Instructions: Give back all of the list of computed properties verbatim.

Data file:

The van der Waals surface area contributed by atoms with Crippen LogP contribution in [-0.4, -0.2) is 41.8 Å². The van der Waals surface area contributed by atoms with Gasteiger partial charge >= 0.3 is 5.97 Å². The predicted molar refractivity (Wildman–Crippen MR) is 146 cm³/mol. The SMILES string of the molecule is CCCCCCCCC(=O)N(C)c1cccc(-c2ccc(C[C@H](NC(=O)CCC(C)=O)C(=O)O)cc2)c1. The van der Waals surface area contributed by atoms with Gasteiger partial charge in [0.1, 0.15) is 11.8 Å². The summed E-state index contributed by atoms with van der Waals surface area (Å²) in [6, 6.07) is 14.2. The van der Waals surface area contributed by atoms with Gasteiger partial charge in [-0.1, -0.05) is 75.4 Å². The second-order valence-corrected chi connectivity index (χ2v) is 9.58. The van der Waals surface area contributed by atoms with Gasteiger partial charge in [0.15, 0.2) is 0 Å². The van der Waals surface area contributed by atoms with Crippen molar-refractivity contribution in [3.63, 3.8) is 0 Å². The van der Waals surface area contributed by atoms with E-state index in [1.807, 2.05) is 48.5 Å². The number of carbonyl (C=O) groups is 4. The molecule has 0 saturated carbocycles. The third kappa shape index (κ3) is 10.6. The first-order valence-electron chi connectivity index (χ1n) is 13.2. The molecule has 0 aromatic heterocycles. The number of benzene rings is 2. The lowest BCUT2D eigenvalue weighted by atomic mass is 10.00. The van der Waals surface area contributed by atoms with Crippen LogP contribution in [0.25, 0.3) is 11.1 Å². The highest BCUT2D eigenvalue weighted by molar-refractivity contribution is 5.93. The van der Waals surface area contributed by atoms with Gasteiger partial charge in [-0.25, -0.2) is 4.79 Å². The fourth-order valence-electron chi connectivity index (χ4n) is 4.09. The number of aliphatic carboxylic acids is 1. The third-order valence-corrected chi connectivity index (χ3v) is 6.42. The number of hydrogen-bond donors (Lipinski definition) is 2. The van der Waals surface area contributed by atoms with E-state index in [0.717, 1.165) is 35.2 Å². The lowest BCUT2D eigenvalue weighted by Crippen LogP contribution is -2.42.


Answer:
The van der Waals surface area contributed by atoms with Crippen LogP contribution in [-0.4, -0.2) is 41.8 Å². The van der Waals surface area contributed by atoms with Gasteiger partial charge >= 0.3 is 5.97 Å². The predicted molar refractivity (Wildman–Crippen MR) is 146 cm³/mol. The SMILES string of the molecule is CCCCCCCCC(=O)N(C)c1cccc(-c2ccc(C[C@H](NC(=O)CCC(C)=O)C(=O)O)cc2)c1. The van der Waals surface area contributed by atoms with Gasteiger partial charge in [0.1, 0.15) is 11.8 Å². The summed E-state index contributed by atoms with van der Waals surface area (Å²) in [6, 6.07) is 14.2. The van der Waals surface area contributed by atoms with Gasteiger partial charge in [-0.1, -0.05) is 75.4 Å². The second-order valence-corrected chi connectivity index (χ2v) is 9.58. The van der Waals surface area contributed by atoms with Gasteiger partial charge in [0.15, 0.2) is 0 Å². The van der Waals surface area contributed by atoms with Crippen molar-refractivity contribution in [3.63, 3.8) is 0 Å². The van der Waals surface area contributed by atoms with E-state index in [1.807, 2.05) is 48.5 Å². The number of carbonyl (C=O) groups is 4. The molecule has 0 saturated carbocycles. The third kappa shape index (κ3) is 10.6. The first-order valence-electron chi connectivity index (χ1n) is 13.2. The molecule has 0 aromatic heterocycles. The number of benzene rings is 2. The lowest BCUT2D eigenvalue weighted by atomic mass is 10.00. The van der Waals surface area contributed by atoms with Crippen LogP contribution in [0.25, 0.3) is 11.1 Å². The highest BCUT2D eigenvalue weighted by molar-refractivity contribution is 5.93. The van der Waals surface area contributed by atoms with Gasteiger partial charge in [-0.25, -0.2) is 4.79 Å². The fourth-order valence-electron chi connectivity index (χ4n) is 4.09. The number of aliphatic carboxylic acids is 1. The third-order valence-corrected chi connectivity index (χ3v) is 6.42. The number of hydrogen-bond donors (Lipinski definition) is 2. The van der Waals surface area contributed by atoms with E-state index in [0.717, 1.165) is 35.2 Å². The lowest BCUT2D eigenvalue weighted by Crippen LogP contribution is -2.42.